5 Analyticity of invariant curves
In this section, we will state and prove our main results.
Theorem 4 Suppose that one of the conditions in Theorems 1-3 is fulfilled. Then equation (2) has a solution of the form
where Λ is defined in (4) and g is an invertible analytic solution of equation (9).
Proof By Theorems 1-3, we can find an analytic solution g of the geometric difference equation (9) in the form of (10) such that and . Clearly, the inverse is analytic in a neighborhood of the point . Let
which is also analytic in a neighborhood of the origin. From (9), it is easy to see that
The proof is complete. □
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The author would like to thank the referees for their valuable comments and suggestions which have helped to improve the quality of this paper. This work was partially supported by the National Natural Science Foundation of China (Grant Nos. 11171185, 10871117).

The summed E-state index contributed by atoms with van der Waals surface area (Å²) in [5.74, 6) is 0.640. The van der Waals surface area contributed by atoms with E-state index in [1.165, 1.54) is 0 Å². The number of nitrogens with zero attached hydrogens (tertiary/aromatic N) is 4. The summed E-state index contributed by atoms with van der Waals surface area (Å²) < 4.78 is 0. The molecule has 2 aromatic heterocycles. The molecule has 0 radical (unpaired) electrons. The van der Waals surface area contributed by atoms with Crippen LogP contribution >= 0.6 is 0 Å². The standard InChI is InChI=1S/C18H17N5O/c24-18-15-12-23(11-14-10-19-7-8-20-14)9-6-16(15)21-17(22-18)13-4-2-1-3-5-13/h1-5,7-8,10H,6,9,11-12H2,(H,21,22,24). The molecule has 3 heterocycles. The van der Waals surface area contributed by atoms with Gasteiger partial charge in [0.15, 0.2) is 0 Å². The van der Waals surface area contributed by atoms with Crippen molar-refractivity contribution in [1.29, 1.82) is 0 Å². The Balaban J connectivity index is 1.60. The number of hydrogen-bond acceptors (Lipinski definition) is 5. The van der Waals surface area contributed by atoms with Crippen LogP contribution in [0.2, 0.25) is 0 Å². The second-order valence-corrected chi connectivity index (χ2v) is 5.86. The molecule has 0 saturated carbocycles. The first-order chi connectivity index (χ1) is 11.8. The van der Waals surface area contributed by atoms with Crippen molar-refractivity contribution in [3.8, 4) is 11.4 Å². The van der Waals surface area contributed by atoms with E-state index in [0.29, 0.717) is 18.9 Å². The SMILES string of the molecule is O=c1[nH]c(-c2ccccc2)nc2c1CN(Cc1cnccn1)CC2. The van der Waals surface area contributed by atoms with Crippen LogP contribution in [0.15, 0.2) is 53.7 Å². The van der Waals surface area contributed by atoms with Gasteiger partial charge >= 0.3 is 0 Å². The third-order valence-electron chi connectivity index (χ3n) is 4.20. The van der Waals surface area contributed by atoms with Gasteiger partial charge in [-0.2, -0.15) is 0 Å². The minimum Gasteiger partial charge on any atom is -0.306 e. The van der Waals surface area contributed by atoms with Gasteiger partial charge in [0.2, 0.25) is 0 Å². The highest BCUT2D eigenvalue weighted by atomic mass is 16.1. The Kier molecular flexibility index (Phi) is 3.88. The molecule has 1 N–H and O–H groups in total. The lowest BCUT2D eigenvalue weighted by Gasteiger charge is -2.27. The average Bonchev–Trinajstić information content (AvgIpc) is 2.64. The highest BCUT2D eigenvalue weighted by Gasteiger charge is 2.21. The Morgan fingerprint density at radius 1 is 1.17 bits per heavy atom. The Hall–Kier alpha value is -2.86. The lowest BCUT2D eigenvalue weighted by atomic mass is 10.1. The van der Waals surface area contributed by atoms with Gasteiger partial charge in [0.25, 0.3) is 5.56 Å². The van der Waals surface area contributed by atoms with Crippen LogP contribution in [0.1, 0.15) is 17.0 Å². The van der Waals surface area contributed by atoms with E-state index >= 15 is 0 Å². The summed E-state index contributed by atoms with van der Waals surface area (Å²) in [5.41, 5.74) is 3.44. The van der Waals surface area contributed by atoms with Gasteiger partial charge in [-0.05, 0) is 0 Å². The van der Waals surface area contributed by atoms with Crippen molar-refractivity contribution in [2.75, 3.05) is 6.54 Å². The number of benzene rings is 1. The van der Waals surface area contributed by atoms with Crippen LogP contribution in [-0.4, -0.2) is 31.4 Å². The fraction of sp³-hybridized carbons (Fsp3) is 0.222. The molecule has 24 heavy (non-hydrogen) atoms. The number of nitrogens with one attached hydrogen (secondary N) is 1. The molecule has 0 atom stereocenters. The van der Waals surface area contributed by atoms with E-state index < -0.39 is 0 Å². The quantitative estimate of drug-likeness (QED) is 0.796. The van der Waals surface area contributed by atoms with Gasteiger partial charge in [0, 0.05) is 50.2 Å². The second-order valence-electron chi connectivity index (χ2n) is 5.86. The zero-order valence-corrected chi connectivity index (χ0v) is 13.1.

The author declares that he has no competing interests.
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Cite this article
Si, W. Existence of analytic invariant curves for a complex planar mapping near resonance. Adv Differ Equ 2014, 308 (2014). https://doi.org/10.1186/1687-1847-2014-308
- invariant curves
- geometric difference equation
- majorant series
- Brjuno condition